Coke mollified the Muslims by telling them while they seemed to have been left out of the race and slighted in this first episode for the superbowl, they were going to get an epic part later as the racers would stumble on the Arabs making a movie in the desert.
Whoops, Lincoln has now stolen the "making a movie in the desert" theme.
Except, "Lawrence of Arabaia" did that.
I was predicting the other day that if piracy got worse and worse, and the Kim Dotcoms of the world continued to enjoy flamboyant impunity, the content providers would get less and less and fewer and fewer would bother to go into the business because it's expensive and intensive and time-consuming. Then they would replace content of this sort of the driven narrative with the "crowd sourced" narrative where they would get thousands of people to work for free writing the script and supplying the walk-ons. It's one of the exciting "crowd-sourced business" opportunities where many people get to work for free and a few get to make a fortune for harvesting these sheeple.
There's a problem with all this, however, is that people don't find it that entertaining precisely because it gets memified, dumbed down, and predictable. I mean, how many ads can we see with the road trips, the turtles, the show girls leaving Las Vegas...before it will get very dull? And it's not like the crowd can really participate -- really only ten or twenty people can get their tweets in out of the many who might try to get noticed...
Loren Feldman of 1938 media had a good video the other day in which he made you pay 50 cents at least to explain to you why he was blogging on his own address, i.e. instead of dissipating himself across Facebook or Twitter or G+ -- so that he had a "home" -- and to reiterate that content making is hard and expensive and should be valued. Hello!
I was watching the entire experiment that Will Wright did on Current TV, which was just bought by Arabs, speaking of Arabs (Al Jazeera, owned by the government of Qatar, which is in the oil business, bought it out from green-planet Al Gore, in one of the funnier narratives of our time.)
It ran for about a year. It was called Bar Karma. It was about "interactive webisodes". Who knows, maybe Will Wright remembered that I had Flamingo Court in the Sims Online and before that, the offline Flamingo Court stories with the bar, motel, and pool. That is, he didn't need me to come up with this story line, but it was the sort of thing floating in the environment. The iconic road trip i the American imagination has to have the caravan-serai where you stop to rest, and that's the iconic Flamingo motel. Flamingos were an essential icon of the 1950s tongue-in-cheek kitsch of the Sims Online.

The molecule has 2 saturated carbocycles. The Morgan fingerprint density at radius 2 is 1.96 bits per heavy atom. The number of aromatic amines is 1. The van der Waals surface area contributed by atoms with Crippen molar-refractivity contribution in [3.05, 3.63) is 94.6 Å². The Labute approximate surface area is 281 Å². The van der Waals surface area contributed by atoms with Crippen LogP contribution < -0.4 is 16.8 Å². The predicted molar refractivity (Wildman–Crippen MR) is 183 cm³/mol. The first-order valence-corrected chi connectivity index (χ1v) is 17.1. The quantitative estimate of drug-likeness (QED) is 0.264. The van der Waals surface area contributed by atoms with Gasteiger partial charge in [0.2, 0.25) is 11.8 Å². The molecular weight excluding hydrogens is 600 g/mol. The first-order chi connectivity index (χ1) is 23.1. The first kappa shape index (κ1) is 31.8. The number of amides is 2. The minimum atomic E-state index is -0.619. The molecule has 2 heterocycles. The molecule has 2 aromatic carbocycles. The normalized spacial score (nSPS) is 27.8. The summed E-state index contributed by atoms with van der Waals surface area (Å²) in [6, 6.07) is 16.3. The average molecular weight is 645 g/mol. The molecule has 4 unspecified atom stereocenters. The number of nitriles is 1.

I remember when I first read about Bar Karma, I was all excited, because I thought it would be a better version of the Sims Online, interactive, yet on TV and therefore "more real" and with a bigger audience. But Current TV itself never had more than 20,000 concurrent viewers, it was a bust because of its heavy leftist and didactic tilt, in my view, it was really in a horrible bubble.
Will's show at first seemed promising, but then it turned out that to participate, it was just a little too hard, at least for people like me. You couldn't just easily upload a screenshot from Second Life or Paint or some other easy medium with your story idea. There wasn't an easy Family Album kind of thing the way there was in the Sims Online. The barrier was set just above that -- I went to the site a few times and it was too many steps and a tad too complicated to justify having to spend hours to study, and I gave up. So when you lose people like me, you lose your 10% and get only 2% of viewers in the interactive space. Surely there were geeks who had no trouble with "The Story-Maker Engine" and they would only snort at anyone who snagged or lagged on it. Too bad. You failed. The show died. Because you were too elitist. If you are too elitist, don't pretend you're doing massively multiple-player story-telling but just in fact reiterating Hollywood.
Salon kind of panned it: "So far, the sales pitch is more intriguing than the product. Semi-philosophical and quasi-mystical, Bar Karma has a premise like a Tom Waits song adapted into a British sci-fi series." I remember that I just couldn't sit still when I watched it because it felt like it was cliches from somebody else's shared science fiction meme sharing cult in Silicon Valley and I grew bored.